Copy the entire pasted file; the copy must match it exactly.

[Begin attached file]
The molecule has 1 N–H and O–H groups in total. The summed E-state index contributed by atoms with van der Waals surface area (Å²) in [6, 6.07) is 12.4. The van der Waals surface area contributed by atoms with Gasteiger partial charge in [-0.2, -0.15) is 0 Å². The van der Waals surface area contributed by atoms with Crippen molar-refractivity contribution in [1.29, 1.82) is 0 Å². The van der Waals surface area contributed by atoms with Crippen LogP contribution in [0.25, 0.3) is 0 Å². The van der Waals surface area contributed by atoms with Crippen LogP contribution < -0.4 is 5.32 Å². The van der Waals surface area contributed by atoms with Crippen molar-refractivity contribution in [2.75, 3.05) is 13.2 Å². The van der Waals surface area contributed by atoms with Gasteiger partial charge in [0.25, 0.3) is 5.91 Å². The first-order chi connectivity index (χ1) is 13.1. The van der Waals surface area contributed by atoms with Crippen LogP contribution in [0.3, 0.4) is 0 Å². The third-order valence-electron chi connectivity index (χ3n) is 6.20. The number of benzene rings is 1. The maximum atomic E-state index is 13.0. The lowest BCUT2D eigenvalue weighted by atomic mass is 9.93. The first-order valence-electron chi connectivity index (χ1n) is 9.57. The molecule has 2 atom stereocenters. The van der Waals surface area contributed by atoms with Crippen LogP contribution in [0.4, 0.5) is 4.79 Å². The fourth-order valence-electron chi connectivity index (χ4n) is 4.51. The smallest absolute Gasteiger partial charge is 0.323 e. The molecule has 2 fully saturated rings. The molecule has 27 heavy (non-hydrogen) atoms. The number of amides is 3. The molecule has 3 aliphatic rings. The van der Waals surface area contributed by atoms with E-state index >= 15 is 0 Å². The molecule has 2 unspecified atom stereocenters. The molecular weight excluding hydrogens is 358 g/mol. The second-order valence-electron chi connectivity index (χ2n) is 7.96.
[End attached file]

The molecule has 1 N–H and O–H groups in total. The summed E-state index contributed by atoms with van der Waals surface area (Å²) in [6, 6.07) is 12.4. The van der Waals surface area contributed by atoms with Gasteiger partial charge in [-0.2, -0.15) is 0 Å². The van der Waals surface area contributed by atoms with Crippen molar-refractivity contribution in [1.29, 1.82) is 0 Å². The van der Waals surface area contributed by atoms with Crippen LogP contribution in [0.25, 0.3) is 0 Å². The van der Waals surface area contributed by atoms with Crippen LogP contribution < -0.4 is 5.32 Å². The van der Waals surface area contributed by atoms with Crippen molar-refractivity contribution in [2.75, 3.05) is 13.2 Å². The van der Waals surface area contributed by atoms with Gasteiger partial charge in [0.25, 0.3) is 5.91 Å². The first-order chi connectivity index (χ1) is 13.1. The van der Waals surface area contributed by atoms with Crippen LogP contribution in [0.3, 0.4) is 0 Å². The third-order valence-electron chi connectivity index (χ3n) is 6.20. The number of benzene rings is 1. The maximum atomic E-state index is 13.0. The lowest BCUT2D eigenvalue weighted by atomic mass is 9.93. The first-order valence-electron chi connectivity index (χ1n) is 9.57. The molecule has 2 atom stereocenters. The van der Waals surface area contributed by atoms with Crippen LogP contribution in [0.4, 0.5) is 4.79 Å². The fourth-order valence-electron chi connectivity index (χ4n) is 4.51. The smallest absolute Gasteiger partial charge is 0.323 e. The molecule has 2 fully saturated rings. The molecule has 27 heavy (non-hydrogen) atoms. The number of amides is 3. The molecule has 3 aliphatic rings. The van der Waals surface area contributed by atoms with E-state index >= 15 is 0 Å². The molecule has 2 unspecified atom stereocenters. The molecular weight excluding hydrogens is 358 g/mol. The second-order valence-electron chi connectivity index (χ2n) is 7.96.